While the debate rages on surrounding the outcome of the 2021 Formula One world championship, won by Max Verstappen over Lewis Hamilton amid a controversial conclusion to the Abu Dhabi Grand Prix, it is easy to forget the rest of drivers and teams.
The inevitable discord concerning Formula One’s future has surfaced no sooner than the proposed regulations from 2021 were revealed to manufacturers, highlighting that self-preservation remains at the forefront of consideration.
Despite the significant influence F1 has on the automotive industry, it has struggled to justify its public relevance since the hybrid era commenced in 2014, amid outcries to restore the inherent appeal of the sport with an emphasis on noise.
Thus Mercedes and Renault contend that addressing this fundamental yet vain aspect of racing should be prioritised over more financially efficient specifications set to take effect in 2021 for fear of an escalating “arms race.”
A high degree of investment is part and parcel of the sport’s DNA, not least at the genesis of a new development cycle, yet it shouldn’t be championed as an excuse to shun what represents a wiser formula in the long term.
Renault managing director, Cyril Abiteboul, remarked to motorsport.com that “each time we come up with a new regulation that will come up with a new product… we all know what is the impact.”
The Frenchman concludes that the overhaul threatens to “open an arms race again, and it will open up the field once again.”
An instant counter measure to this notion is that the finalisation of the regulations won’t be known for a further twelve months, which reduces the lead time on research and development and allows resources to continue on the current era a while longer.
Mercedes motorsport executive director, Toto Wolff, believes this will only lead to “parallel development costs over the next three years” as competitors hypothesise over its composition to be in the best possible shape once the regulations are rubber stamped.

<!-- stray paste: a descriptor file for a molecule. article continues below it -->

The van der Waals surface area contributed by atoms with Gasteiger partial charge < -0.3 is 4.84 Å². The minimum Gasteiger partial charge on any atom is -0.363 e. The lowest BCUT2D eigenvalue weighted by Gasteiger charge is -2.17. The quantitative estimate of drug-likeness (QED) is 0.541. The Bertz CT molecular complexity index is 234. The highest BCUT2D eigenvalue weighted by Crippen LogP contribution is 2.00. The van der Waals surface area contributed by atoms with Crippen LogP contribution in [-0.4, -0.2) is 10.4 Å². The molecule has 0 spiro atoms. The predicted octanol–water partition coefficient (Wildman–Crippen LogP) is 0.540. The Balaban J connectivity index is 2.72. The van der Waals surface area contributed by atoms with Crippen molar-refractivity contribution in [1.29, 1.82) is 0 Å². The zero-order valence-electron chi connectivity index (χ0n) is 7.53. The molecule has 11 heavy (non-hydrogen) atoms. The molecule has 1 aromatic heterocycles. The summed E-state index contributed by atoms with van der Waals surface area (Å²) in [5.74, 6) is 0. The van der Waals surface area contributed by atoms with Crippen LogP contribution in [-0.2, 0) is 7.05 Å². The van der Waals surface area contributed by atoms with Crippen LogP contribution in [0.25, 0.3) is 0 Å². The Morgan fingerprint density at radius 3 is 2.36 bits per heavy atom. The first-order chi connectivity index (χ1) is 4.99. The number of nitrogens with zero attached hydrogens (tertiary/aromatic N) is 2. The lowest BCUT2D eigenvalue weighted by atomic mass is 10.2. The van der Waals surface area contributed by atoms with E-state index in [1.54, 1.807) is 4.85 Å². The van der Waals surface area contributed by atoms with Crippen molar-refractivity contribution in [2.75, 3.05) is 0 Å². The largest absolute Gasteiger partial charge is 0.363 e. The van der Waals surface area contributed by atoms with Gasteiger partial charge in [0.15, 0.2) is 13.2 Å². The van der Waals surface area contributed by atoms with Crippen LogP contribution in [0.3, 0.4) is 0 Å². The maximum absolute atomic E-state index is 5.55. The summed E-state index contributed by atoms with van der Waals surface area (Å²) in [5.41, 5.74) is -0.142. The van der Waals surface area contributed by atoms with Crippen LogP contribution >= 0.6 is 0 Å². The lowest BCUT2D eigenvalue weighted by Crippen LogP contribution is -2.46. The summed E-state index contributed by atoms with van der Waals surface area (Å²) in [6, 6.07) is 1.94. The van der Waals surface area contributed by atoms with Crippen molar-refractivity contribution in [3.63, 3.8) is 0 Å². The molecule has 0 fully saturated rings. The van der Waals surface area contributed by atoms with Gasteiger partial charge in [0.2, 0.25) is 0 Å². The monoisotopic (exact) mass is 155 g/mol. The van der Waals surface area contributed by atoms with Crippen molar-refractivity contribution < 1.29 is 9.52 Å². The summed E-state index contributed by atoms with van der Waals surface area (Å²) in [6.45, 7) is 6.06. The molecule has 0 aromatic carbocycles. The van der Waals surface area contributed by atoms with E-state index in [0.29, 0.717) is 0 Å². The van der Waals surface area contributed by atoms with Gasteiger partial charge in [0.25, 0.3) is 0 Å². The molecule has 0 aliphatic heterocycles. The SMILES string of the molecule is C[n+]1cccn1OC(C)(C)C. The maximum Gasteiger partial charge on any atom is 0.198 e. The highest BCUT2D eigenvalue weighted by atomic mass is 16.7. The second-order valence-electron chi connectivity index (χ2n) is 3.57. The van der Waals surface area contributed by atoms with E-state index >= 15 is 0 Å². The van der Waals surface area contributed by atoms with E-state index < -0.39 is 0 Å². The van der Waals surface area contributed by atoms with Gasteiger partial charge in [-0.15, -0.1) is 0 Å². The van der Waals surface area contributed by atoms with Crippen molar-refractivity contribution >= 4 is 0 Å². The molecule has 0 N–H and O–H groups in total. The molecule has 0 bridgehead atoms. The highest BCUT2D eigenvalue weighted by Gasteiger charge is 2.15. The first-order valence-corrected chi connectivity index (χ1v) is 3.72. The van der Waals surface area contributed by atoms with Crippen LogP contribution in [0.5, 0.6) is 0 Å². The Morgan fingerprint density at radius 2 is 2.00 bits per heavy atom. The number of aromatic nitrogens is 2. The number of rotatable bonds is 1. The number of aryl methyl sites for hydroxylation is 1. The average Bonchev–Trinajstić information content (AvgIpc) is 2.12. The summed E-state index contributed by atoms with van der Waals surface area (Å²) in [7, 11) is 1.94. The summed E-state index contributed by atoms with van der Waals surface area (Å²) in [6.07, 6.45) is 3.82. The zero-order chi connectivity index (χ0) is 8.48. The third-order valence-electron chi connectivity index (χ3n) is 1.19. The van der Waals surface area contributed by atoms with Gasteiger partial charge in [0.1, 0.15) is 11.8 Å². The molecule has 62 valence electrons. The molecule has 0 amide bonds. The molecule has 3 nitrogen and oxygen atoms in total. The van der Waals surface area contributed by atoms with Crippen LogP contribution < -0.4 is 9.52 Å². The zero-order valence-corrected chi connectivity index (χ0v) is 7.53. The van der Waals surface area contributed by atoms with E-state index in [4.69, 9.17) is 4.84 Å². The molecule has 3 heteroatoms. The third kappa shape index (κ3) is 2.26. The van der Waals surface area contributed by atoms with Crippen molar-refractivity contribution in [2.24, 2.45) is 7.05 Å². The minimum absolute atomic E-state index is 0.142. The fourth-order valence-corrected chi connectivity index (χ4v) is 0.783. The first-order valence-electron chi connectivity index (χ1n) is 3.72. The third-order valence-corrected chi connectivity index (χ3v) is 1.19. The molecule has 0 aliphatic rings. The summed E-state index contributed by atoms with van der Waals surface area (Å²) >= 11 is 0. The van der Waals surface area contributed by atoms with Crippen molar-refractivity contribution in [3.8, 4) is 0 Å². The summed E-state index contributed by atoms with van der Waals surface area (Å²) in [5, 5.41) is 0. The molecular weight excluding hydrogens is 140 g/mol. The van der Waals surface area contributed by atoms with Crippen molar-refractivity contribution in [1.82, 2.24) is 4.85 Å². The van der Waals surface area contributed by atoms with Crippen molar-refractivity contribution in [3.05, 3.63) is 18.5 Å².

That’s a risk outfits must contemplate, while acting as a logical deterrent towards an uncompetitive interim. The German outfit notoriously dedicated its efforts towards 2014 and beyond at the expense of immediate results upon returning to the sport in 2010.
McLaren conversely embraced a fresh philosophy in 2013 from which it hasn’t recovered into the soon to be concluded Honda era, though it is encouraging to note that entrants are willing to be ambitious even if the move backfires.
A patchwork solution by the two manufacturers is to retain the fundamental framework of the present engines, while increasing the rev limit by 3000, with relaxations to measures such as fuel flow rates and limit. This would suit Mercedes’ quest to continue its domination very nicely.
Wolff utilises the convergence of the power units over the past twelve months to support his stance, reasoning that “it should be about optimising the deficits we have with the current engines.” It’s easy to hide behind this moniker, yet in tandem with budget reform – with plans to be revealed in coming weeks, there’s no reason why the gap between manufacturers should be as sizeable as it was in 2014.
Supporters seeking instant gratification are certain to be in lockstep with calls for a quick fix tending purely to the aesthetic, yet this would be a sure way to ward off prospective entrants, which the sport sorely requires.
It’s a given that each voice has its own interests in mind, though giving a little, investing towards the future and potentially succeeding in a field with greater depth could prove even more enriching.